Defense secretary addresses concerns over repeal of ban on gays in military


Defense Secretary Robert M. Gates sought Friday to ease concerns among U.S. troops about a legislative repeal of the military’s ban on openly gay men and lesbians, saying that a long, careful review process lay ahead.

Hours later, the House approved a bill containing language aimed at ending the Clinton-era “don’t ask, don’t tell” policy.

In his first major address to U.S. troops on the politically charged legislation, Gates said he did not expect the Senate to pass a repeal for months, perhaps not until the end of the year.

Even then, President Obama would have to sign the legislation, and the Pentagon would have to give final approval. The latter must await a comprehensive review that includes input from troops.

“Every man and woman in uniform is a vitally important part of this review. We need to hear from you and your families so that we can make these judgments in the most informed and effective manner,” Gates said. “So please let us know how to do this right.”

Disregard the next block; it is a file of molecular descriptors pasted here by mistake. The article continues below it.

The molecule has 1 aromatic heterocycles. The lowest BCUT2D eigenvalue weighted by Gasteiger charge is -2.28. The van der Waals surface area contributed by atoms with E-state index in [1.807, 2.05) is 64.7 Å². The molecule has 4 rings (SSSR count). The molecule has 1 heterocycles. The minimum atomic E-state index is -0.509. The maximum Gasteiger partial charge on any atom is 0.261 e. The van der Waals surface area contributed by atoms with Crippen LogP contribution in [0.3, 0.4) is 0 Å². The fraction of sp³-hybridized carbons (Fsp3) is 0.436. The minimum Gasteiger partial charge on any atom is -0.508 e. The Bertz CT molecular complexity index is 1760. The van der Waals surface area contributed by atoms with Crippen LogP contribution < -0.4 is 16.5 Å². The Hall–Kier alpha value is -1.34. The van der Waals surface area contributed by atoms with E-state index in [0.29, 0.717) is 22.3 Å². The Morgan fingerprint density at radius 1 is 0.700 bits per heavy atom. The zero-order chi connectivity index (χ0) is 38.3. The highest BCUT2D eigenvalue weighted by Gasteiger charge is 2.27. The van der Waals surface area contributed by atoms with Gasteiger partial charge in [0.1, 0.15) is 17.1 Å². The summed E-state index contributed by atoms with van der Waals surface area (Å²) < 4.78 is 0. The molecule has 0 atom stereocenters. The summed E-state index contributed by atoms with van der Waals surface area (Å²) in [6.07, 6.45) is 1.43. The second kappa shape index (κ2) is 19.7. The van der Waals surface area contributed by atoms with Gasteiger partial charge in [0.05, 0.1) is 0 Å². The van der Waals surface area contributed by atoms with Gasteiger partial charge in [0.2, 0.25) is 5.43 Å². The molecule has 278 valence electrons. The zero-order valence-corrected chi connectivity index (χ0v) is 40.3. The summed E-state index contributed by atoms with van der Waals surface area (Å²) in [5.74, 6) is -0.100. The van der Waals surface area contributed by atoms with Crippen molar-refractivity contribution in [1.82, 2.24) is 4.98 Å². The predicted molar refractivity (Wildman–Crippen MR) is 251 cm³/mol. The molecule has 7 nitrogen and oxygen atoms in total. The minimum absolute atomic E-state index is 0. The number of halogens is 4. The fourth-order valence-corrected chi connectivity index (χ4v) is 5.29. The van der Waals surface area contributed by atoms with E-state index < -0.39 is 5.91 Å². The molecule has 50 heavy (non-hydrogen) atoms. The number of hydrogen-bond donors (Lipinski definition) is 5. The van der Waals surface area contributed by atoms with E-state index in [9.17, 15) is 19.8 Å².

Pentagon spokesman Geoff Morrell said Gates decided to make the video to address “a lot of political posturing and maneuvering on this issue this week.”

“He wanted to make it clear that the department’s review of how to smartly implement a change in the law is more important than ever, and their participation in it is absolutely critical to its success,” Morell said.

The House on Thursday approved an amendment aimed at ending the policy, which allows gays to serve if they keep quiet about their sexual orientation but expels them it if becomes known.

A Senate committee passed a similar measure Thursday, but more legislative hurdles remain.

Despite the activity on Capitol Hill, Gates said, “current law, policies and regulations remain in place, and we’re obligated to abide by them as before.” That echoed warnings issued this week by gay rights organizations that were concerned that gay and lesbian troops might come out to fellow service members following the votes in Congress.

Recent polls show most Americans support repealing the 1993 ban, as does Obama.

But opponents, including some within the military, question changing the policy during wartime, arguing that it would put added strain on troops stretched by wars in Afghanistan and Iraq.

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